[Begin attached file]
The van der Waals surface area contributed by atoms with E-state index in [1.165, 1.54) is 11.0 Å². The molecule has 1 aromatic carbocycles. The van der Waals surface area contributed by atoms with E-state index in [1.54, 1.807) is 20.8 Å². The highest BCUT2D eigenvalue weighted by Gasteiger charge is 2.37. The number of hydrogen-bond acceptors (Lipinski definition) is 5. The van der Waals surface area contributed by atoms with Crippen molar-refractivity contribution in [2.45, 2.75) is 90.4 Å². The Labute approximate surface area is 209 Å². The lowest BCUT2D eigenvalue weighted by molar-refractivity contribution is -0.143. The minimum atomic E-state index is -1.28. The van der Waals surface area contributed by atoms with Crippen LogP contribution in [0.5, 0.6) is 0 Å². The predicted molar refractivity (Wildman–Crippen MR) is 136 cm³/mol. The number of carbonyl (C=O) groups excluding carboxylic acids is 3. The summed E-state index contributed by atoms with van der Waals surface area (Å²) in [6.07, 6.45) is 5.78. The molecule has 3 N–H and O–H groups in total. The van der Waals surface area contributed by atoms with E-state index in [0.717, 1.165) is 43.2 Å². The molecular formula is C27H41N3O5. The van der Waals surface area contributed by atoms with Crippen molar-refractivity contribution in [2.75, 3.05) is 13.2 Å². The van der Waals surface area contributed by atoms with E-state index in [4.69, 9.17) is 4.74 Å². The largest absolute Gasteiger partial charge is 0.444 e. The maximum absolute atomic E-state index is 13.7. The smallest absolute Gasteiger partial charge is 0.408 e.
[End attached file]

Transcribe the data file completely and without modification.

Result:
The van der Waals surface area contributed by atoms with E-state index in [1.165, 1.54) is 11.0 Å². The molecule has 1 aromatic carbocycles. The van der Waals surface area contributed by atoms with E-state index in [1.54, 1.807) is 20.8 Å². The highest BCUT2D eigenvalue weighted by Gasteiger charge is 2.37. The number of hydrogen-bond acceptors (Lipinski definition) is 5. The van der Waals surface area contributed by atoms with Crippen molar-refractivity contribution in [2.45, 2.75) is 90.4 Å². The Labute approximate surface area is 209 Å². The lowest BCUT2D eigenvalue weighted by molar-refractivity contribution is -0.143. The minimum atomic E-state index is -1.28. The van der Waals surface area contributed by atoms with Crippen LogP contribution in [0.5, 0.6) is 0 Å². The predicted molar refractivity (Wildman–Crippen MR) is 136 cm³/mol. The number of carbonyl (C=O) groups excluding carboxylic acids is 3. The summed E-state index contributed by atoms with van der Waals surface area (Å²) in [6.07, 6.45) is 5.78. The molecule has 3 N–H and O–H groups in total. The van der Waals surface area contributed by atoms with E-state index in [0.717, 1.165) is 43.2 Å². The molecular formula is C27H41N3O5. The van der Waals surface area contributed by atoms with Crippen molar-refractivity contribution in [2.75, 3.05) is 13.2 Å². The van der Waals surface area contributed by atoms with E-state index in [4.69, 9.17) is 4.74 Å². The largest absolute Gasteiger partial charge is 0.444 e. The maximum absolute atomic E-state index is 13.7. The smallest absolute Gasteiger partial charge is 0.408 e.